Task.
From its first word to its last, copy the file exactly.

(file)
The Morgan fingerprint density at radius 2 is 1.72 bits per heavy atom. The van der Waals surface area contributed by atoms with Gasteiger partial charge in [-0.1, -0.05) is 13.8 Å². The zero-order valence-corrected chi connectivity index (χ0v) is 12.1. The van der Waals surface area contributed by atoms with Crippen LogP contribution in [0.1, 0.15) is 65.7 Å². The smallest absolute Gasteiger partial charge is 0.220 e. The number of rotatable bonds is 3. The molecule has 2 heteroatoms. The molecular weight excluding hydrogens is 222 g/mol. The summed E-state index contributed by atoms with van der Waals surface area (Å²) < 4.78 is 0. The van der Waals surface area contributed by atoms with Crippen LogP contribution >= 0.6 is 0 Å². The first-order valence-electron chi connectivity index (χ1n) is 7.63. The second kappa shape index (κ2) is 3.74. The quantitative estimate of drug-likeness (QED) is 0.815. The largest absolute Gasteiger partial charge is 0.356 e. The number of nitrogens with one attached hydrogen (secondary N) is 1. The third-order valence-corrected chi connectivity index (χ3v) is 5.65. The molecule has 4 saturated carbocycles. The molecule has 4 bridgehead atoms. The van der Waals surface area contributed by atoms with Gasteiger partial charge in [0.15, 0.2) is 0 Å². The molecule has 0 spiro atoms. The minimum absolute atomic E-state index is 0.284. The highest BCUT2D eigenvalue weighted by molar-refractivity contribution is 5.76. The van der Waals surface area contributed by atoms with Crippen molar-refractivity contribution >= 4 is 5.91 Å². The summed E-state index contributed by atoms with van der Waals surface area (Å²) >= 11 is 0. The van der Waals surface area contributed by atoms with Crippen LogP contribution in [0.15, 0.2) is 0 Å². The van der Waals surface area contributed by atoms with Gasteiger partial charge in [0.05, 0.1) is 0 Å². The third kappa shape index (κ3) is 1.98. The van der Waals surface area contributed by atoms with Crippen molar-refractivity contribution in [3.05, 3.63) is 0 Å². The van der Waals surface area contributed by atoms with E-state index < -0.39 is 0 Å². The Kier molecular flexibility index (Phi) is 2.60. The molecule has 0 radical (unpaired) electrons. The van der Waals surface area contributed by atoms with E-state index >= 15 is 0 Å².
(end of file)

The Morgan fingerprint density at radius 2 is 1.72 bits per heavy atom. The van der Waals surface area contributed by atoms with Gasteiger partial charge in [-0.1, -0.05) is 13.8 Å². The zero-order valence-corrected chi connectivity index (χ0v) is 12.1. The van der Waals surface area contributed by atoms with Crippen LogP contribution in [0.1, 0.15) is 65.7 Å². The smallest absolute Gasteiger partial charge is 0.220 e. The number of rotatable bonds is 3. The molecule has 2 heteroatoms. The molecular weight excluding hydrogens is 222 g/mol. The summed E-state index contributed by atoms with van der Waals surface area (Å²) < 4.78 is 0. The van der Waals surface area contributed by atoms with Crippen LogP contribution >= 0.6 is 0 Å². The first-order valence-electron chi connectivity index (χ1n) is 7.63. The second kappa shape index (κ2) is 3.74. The quantitative estimate of drug-likeness (QED) is 0.815. The largest absolute Gasteiger partial charge is 0.356 e. The number of nitrogens with one attached hydrogen (secondary N) is 1. The third-order valence-corrected chi connectivity index (χ3v) is 5.65. The molecule has 4 saturated carbocycles. The molecule has 4 bridgehead atoms. The van der Waals surface area contributed by atoms with Gasteiger partial charge in [0.15, 0.2) is 0 Å². The molecule has 0 spiro atoms. The minimum absolute atomic E-state index is 0.284. The highest BCUT2D eigenvalue weighted by molar-refractivity contribution is 5.76. The van der Waals surface area contributed by atoms with Crippen molar-refractivity contribution >= 4 is 5.91 Å². The summed E-state index contributed by atoms with van der Waals surface area (Å²) >= 11 is 0. The van der Waals surface area contributed by atoms with Crippen LogP contribution in [0.15, 0.2) is 0 Å². The van der Waals surface area contributed by atoms with Gasteiger partial charge in [0.05, 0.1) is 0 Å². The third kappa shape index (κ3) is 1.98. The van der Waals surface area contributed by atoms with Crippen molar-refractivity contribution in [3.05, 3.63) is 0 Å². The van der Waals surface area contributed by atoms with E-state index < -0.39 is 0 Å². The Kier molecular flexibility index (Phi) is 2.60. The molecule has 0 radical (unpaired) electrons. The van der Waals surface area contributed by atoms with E-state index >= 15 is 0 Å².